But what does this have to do with the back­fire effect? I hear you ask. Well the back­fire effect is essen­tial­ly where the Bayesian infer­ence mod­el of the belief-revi­sion loop fails, and fails bad­ly. Normally when peo­ple are pre­sent­ed with infor­ma­tion that chal­lenges their beliefs and pre­sup­po­si­tions they engage in the Bayesian belief revi­sion loop as above, and slow­ly change (even if slow­er than you would think). However, when test­ing how peo­ple respond to cor­rec­tion of mis­in­for­ma­tion Nyhan and Reifler found that, in some cas­es, rather than mod­i­fy­ing their beliefs to accom­mo­date or fit with the infor­ma­tion that they have received, they instead clung to their beliefs more strong­ly than before. 6  Essentially in their tests the pres­ence of cor­rect­ing mate­r­i­al for polit­i­cal mis­con­cep­tions served to strength­en the mis­con­cep­tion, rather than mod­i­fy it. They dubbed this the ‘Backfire Effect.’

Now this isn’t dis­played by every­one in the pop­u­lace, although I would argue that it works with­in our sub­con­scious all the time. Some ear­ly research shows that the back­fire effect com­mon­ly rais­es its head when the mat­ters are of emo­tive salience. So even though some of the more amus­ing inci­dences of the back­fire effect that are com­mon­ly high­light­ed involve peo­ple shar­ing satir­i­cal news sto­ries from The Onion or Backburner as if they were real news arti­cles, oth­ers are less benign. Indeed, for almost every amus­ing inci­dence of peo­ple not check­ing their Bayesian revi­sion loops and falling prey to the back­fire effect, there are just as many where peo­ple are strong­ly rein­forced in their faulty beliefs on items that mat­ter. One of the notable items recent­ly has been the issue of vac­ci­na­tion, where I have seen sev­er­al acquain­tances strong­ly hold to the proven faulty and fraud­u­lent research that ‘linked’ vac­cines with autism. Here the over­whelm­ing body of evi­dence finds no link between the two, and yet they stren­u­ous­ly hold to the link.

arguing-internetSo what can be done about it? Well this blog post is one use­ful step. Being aware of the back­fire effect should help us eval­u­ate our own belief sys­tems when we are chal­lenged with con­tra­dic­to­ry evi­dence. After all we are just as sus­cep­ti­ble to the back­fire effect as any oth­er human being. So we should be eval­u­at­ing our­selves and our own argu­ments and beliefs, and see­ing where our Bayesian infer­ence leads us, with the humil­i­ty that comes from the knowl­edge of our own cog­ni­tive bias­es, and the fact that we might be wrong. However, it should also help us to sym­pa­thise with those who we think are dis­play­ing the back­fire effect, and hope­ful­ly help us to con­tex­tu­alise and relate in such a way that defus­es some of the bar­ri­ers that trig­ger the back­fire effect.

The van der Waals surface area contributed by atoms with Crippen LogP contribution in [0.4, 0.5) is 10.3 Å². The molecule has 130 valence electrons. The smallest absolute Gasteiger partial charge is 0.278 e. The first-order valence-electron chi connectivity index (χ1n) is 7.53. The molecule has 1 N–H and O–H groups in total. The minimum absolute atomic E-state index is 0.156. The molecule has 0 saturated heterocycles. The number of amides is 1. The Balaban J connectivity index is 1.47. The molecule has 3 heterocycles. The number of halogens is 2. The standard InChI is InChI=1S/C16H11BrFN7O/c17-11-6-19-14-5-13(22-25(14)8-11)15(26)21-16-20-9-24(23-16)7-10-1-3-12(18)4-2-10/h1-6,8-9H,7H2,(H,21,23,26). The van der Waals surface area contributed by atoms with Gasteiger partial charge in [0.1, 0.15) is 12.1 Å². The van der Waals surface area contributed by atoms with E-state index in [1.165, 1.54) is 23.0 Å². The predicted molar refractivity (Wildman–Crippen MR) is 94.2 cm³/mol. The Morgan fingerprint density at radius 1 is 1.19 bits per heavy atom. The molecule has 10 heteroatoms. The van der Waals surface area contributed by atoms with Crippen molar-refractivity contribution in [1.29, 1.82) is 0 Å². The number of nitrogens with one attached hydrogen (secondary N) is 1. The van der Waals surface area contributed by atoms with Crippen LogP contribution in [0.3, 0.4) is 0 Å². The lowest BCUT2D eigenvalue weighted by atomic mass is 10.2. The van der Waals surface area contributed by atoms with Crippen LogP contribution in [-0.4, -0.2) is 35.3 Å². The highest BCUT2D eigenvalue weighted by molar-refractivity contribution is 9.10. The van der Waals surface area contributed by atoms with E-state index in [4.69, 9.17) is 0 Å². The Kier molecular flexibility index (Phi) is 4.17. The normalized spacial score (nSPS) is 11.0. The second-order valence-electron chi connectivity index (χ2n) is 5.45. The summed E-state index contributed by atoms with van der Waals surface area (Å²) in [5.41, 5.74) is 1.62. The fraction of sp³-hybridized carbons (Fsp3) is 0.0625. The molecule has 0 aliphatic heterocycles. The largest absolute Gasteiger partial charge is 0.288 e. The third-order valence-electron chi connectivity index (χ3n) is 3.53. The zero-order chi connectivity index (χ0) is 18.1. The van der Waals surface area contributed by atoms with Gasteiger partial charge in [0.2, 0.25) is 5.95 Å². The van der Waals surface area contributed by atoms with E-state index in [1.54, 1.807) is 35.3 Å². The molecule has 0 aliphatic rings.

Please weigh in on the com­ments as to what you thought about my expla­na­tion of Bayesian infer­ence and the back­fire effect. Also let me know what oth­er cog­ni­tive bias­es you would like to see cov­ered.


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  1. Dennis, Simon, Michael D. Lee, and Angela Kinnell. “Bayesian Analysis of Recognition Memory: The Case of the List-Length Effect.” Journal of Memory & Language 59, no. 3 (2008): 361–76.
  2. Carrier, Richard. Proving History: Bayes’s Theorem and the Quest for the Historical Jesus. First Edition edi­tion. Amherst, N.Y: Prometheus Books, 2012.
  3. Lee, Michael D., and Eric-Jan Wagenmakers. “Bayesian Statistical Inference in Psychology: Comment on Trafimow (2003).” Psychological Review 112, no. 3 (July 2005): 662–68; dis­cus­sion 669–74. doi:10.1037/0033–295X.112.3.662.
  4. Rosencrantz and Guildenstern Are Dead: Act 1
  5. Lutece Twins, Bioshock: Infinite
  6. Nyhan, Brendan, and Jason Reifler. “When Corrections Fail: The Persistence of Political Misperceptions.” Political Behavior 32, no. 2 (March 30, 2010): 303–30. doi:10.1007/s11109-010‑9112-2.